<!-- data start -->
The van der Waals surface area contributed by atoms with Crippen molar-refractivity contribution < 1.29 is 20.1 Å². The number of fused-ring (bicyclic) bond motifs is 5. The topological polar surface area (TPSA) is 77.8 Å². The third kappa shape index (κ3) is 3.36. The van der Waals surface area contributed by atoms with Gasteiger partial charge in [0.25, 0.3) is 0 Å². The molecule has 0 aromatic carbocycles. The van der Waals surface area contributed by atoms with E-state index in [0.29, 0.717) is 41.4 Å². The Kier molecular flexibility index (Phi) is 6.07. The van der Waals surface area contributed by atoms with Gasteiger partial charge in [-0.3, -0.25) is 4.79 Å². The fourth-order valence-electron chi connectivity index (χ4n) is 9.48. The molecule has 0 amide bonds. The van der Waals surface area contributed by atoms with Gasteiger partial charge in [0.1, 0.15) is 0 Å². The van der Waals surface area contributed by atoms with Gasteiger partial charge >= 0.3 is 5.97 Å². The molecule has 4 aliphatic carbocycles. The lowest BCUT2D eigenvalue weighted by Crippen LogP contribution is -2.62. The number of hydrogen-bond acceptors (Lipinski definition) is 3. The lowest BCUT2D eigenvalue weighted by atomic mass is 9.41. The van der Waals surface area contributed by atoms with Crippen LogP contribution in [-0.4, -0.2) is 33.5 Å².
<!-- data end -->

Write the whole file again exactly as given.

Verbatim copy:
The van der Waals surface area contributed by atoms with Crippen molar-refractivity contribution < 1.29 is 20.1 Å². The number of fused-ring (bicyclic) bond motifs is 5. The topological polar surface area (TPSA) is 77.8 Å². The third kappa shape index (κ3) is 3.36. The van der Waals surface area contributed by atoms with Gasteiger partial charge in [0.25, 0.3) is 0 Å². The molecule has 0 aromatic carbocycles. The van der Waals surface area contributed by atoms with E-state index in [0.29, 0.717) is 41.4 Å². The Kier molecular flexibility index (Phi) is 6.07. The van der Waals surface area contributed by atoms with Gasteiger partial charge in [-0.3, -0.25) is 4.79 Å². The fourth-order valence-electron chi connectivity index (χ4n) is 9.48. The molecule has 0 amide bonds. The van der Waals surface area contributed by atoms with Gasteiger partial charge in [0.1, 0.15) is 0 Å². The van der Waals surface area contributed by atoms with Gasteiger partial charge >= 0.3 is 5.97 Å². The molecule has 4 aliphatic carbocycles. The lowest BCUT2D eigenvalue weighted by Crippen LogP contribution is -2.62. The number of hydrogen-bond acceptors (Lipinski definition) is 3. The lowest BCUT2D eigenvalue weighted by atomic mass is 9.41. The van der Waals surface area contributed by atoms with Crippen LogP contribution in [-0.4, -0.2) is 33.5 Å².